There are two types of citric acid we can buy - anhydrous (water free) and monohydrate (contains water). I have found the anhydrous citric acid I've bought tends to be a powder and, for me, makes bath bomb creation a far easier process than using the monohydrate, which I've noticed tends to be more like a grain. The anhydrous is much less likely to fizz in high humidity, which means you can use it in bath bombs even when its damp outside! (I used to get mine at Voyageur, but they've stopped carrying the powder form, so I get it at Aquarius. Ask your supplier which one you have!) For other applications, it's irrelevant which one you choose.
It is a chelator like EDTA, which we can use to bind metal ions like calcium, magnesium, copper, zinc, nickel, and cobalt to keep our products from experiencing auto-oxidation. By binding these metals, it also keeps surfactant mixes nice and clear! It also helps to boost the efficacy of your preservative.
The difference in using citric acid as your chelating or sequestering agent is the pH changes you might find with it. Citric acid is a weak organic acid, which means it has a pH less than 7 (it ranges between 3.13 to 6.4 depending upon the concentration). When we add it to a lotion or surfactant mix, it can change the pH of our product. For something like a hair care product, we want a pH around the pH of our hair, which is 5.6 to 6.2. For a lotion, we want a pH around 5 to 6 - our skin is about 5.5.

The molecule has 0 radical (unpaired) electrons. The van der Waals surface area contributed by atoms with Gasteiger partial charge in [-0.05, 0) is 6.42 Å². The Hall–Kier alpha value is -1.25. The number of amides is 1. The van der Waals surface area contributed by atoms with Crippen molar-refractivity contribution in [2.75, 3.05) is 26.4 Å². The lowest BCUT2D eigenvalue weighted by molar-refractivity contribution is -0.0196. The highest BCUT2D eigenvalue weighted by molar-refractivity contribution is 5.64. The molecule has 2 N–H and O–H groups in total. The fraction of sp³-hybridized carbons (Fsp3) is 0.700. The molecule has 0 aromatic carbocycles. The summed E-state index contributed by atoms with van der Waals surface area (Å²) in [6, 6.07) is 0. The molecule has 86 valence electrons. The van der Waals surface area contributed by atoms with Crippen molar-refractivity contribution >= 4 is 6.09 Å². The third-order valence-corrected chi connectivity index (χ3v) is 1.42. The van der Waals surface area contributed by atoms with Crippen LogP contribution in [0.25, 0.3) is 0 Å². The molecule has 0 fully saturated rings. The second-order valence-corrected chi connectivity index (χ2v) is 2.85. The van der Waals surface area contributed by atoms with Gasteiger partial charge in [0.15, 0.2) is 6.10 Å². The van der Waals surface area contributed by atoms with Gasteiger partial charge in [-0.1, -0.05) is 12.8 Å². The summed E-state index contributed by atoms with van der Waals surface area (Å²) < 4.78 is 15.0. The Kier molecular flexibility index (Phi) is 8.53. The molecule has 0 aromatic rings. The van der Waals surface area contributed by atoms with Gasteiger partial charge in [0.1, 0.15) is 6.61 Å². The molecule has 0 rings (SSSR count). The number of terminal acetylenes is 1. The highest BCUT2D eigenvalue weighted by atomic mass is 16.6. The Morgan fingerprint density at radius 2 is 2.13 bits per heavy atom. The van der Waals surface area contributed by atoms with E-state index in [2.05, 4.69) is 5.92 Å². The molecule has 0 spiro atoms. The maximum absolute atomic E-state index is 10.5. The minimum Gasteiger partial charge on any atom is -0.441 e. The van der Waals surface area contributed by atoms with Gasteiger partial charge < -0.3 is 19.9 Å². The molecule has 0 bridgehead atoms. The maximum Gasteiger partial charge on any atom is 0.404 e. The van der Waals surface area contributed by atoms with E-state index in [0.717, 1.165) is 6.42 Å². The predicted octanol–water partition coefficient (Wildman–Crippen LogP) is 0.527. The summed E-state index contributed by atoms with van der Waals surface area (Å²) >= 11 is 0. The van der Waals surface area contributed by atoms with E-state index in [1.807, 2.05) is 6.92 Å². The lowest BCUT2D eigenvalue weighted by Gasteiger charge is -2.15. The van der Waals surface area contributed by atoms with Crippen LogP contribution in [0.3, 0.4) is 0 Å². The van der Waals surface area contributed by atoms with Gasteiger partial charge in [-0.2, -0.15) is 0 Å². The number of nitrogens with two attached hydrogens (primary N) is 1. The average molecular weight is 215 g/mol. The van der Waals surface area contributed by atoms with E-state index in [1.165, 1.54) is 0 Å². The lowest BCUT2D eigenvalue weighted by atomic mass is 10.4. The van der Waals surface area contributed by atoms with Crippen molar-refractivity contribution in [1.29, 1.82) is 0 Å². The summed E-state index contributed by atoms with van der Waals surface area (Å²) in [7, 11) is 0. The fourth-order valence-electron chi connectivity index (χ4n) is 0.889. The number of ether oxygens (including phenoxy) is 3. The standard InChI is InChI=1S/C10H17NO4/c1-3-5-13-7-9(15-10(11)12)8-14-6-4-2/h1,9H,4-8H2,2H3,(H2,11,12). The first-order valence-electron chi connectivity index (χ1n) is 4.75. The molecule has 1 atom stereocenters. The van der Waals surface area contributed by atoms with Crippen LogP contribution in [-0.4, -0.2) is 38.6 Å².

Including too much citric acid in something like a shampoo can change your hair colour! Remember "Sun In"? (It was all the rage when I was a teenager - eek, I'm dating myself here!) It can lighten your hair if you're using too much of it! (You do have to use a decent amount - say 1% or more, so the 0.1% suggested below should be fine!)
Citric acid can be used as an AHA type acid in facial products, but as I've not used it in that context before, I'm not comfortable making any suggestions for use. It can also be used as a buffer (something that maintains the pH of a product) with sodium citrate if you're using things like AHA or Multifruit or Phytofruit or another acidic ingredient.
How much to add? You only want a titch when you're using it as a chelator and anti-oxidant - 0.1% or so - and this shouldn't be enough to change the pH dramatically. If you're using citric acid at higher levels, I'd suggest getting a pH meter (it's on my Christmas list) or using those pH strips.
If you are interested in learning more about acid-base reactions and pH, you can start here with the Wikipedia entry. If you're interested in learning more about buffers, again I offer you a Wikipedia entry!
Join me tomorrow for a discussion on how to determine the shelf life of your lotion, then a closer look at linoleic acid!